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Psoriasis & The Elimination Diet

Elimination Diet

According to the book 100 Questions & Answers About Psoriasis written by dermatologists Kendra Bergstrom and Alexa Kimball, psoriasis triggers can vary among people, meaning that a food or medication that causes or exacerbates psoriasis flare-ups in one person may not affect another psoriasis sufferer. One of the cheapest and most reliable ways to uncover foods that trigger your psoriasis flare-ups is to complete an elimination diet, followed by reintroductions.

The Elimination Phase

A good elimination diet for psoriasis sufferers cuts out all of the most common allergenic foods as well as foods that frequently pop up on lists of common psoriasis-triggering foods. These include tomatoes, nuts, dairy products and foods that contain gluten. In addition, a well-designed elimination for psoriasis patients emphasizes foods that help heal the gut. The focus on gut-healing foods is important because a condition called "leaky gut", or increased intestinal permeability, has been linked to psoriasis [1].

In her groundbreaking book, The Paleo Approach, scientist Sarah Ballantyne presents her Paleo Autoimmune Protocol (Paleo AIP), an elimination diet that has been specifically designed for people suffering from autoimmune diseases such as psoriasis or psoriatic arthritis. Drawing upon cutting-edge research and Ballantyne's own battle with various autoimmune diseases, the AIP outlined in the book cuts out foods that are most likely to be problematic for autoimmune patients, including all of the foods mentioned above, and then some. It also emphasizes healthy, unprocessed foods that help heal damaged tissues and a leaky gut.

In addition to avoiding foods that are restricted on the standard Paleo AIP Diet, psoriasis sufferers should also avoid all foods that they already know they are sensitive to, as well as foods that they suspect might be triggering their flare-ups. Examples of foods that are allowed on Ballantyne's standard AIP (in limited quantities) but that often cause problems in psoriasis patients and that you might therefore want to avoid during the elimination phase include citrus fruits and pineapple.

Reintroducing Foods After the Elimination Phase

After the food elimination phase, which according to Ballantyne should last for a minimum of 30 days, you begin slowly and systematically reintroducing foods (or food groups) one at a time, while monitoring your symptoms for possible reactions. You start the reintroduction phase with foods that are least likely to be allergenic or to trigger psoriasis flare-ups, and if your psoriasis gets worse, you stop the new food until your symptoms subside, and then try a different food (you can later try the suspected trigger food for a second time). After you have tested every potential trigger food, you should be able to tell which foods aggravate your condition.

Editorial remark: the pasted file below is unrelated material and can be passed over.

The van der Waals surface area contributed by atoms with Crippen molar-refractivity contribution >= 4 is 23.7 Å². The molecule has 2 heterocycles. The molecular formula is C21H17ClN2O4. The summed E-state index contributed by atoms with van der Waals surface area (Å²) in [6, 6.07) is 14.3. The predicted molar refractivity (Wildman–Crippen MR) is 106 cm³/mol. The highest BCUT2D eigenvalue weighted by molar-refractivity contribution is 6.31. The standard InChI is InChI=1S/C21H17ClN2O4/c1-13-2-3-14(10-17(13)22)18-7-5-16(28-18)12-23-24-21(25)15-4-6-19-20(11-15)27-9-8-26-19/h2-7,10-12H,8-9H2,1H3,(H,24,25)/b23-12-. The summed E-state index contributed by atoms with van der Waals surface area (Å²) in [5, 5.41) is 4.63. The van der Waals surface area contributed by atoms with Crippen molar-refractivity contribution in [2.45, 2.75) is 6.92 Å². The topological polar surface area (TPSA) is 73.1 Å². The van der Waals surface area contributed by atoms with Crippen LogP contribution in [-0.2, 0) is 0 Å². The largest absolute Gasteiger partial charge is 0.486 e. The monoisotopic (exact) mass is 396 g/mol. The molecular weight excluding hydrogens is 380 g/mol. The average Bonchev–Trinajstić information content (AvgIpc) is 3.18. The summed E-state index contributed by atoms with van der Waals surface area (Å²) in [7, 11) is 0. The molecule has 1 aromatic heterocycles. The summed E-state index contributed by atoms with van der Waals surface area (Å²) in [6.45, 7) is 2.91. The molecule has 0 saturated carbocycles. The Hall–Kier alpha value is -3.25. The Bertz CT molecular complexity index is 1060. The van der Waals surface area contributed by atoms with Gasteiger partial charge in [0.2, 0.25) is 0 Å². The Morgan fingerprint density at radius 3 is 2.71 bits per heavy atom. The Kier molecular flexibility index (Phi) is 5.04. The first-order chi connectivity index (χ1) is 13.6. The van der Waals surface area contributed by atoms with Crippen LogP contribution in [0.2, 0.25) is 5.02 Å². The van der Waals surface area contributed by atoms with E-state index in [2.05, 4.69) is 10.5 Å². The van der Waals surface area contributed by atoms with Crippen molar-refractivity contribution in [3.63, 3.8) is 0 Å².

Have a Professional Guide You Through the Process

Before starting an elimination diet, it is wise to seek advice from your family doctor or a knowledgeable nutritionist or dietitian. Cutting out a wide range of foods for a period of several weeks means you risk not getting enough calories and nutrients from a sufficient variety of foods, and that's where a professional can help. What's more, it's easy draw false conclusions about which foods are causing the problems if you don't have help. Finally, a knowledgeable nutritionist can help construct a sustainable, personalized anti-psoriasis diet for you after your have discovered your trigger foods.

For More on Diet & Psoriasis
Make it a habit to visit HealWithFood.org's online Guide to Healing Psoriasis on a regular basis. Updated once a week, the sidebar on the home page of the guide contains tons of links to interesting diet-related articles hand-picked for psoriasis sufferers. It also contains a weekly smoothie recipe featuring ingredients with psoriasis-fighting potential, as well as a book tip.     Visit Page

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Book You May Like
Drawing upon cutting-edge research and her own battle with autoimmunity, scientist and New York Times bestselling author Sarah Ballantyne has developed a Paleo-based elimination diet specifically designed for people with autoimmune diseases such as psoriasis. Outlined in her book The Paleo Approach, Ballantyne's diet not only cuts out allergenic and pro-inflammatory foods but it also emphasizes foods that help heal tissues damaged by autoimmunity. In addition to explaining how eating certain foods and avoiding others can help put autoimmune diseases into remission, this 400-plus page tome provides expert tips on how to "go Paleo" easily and economically. To learn more, or to order a copy, click here.

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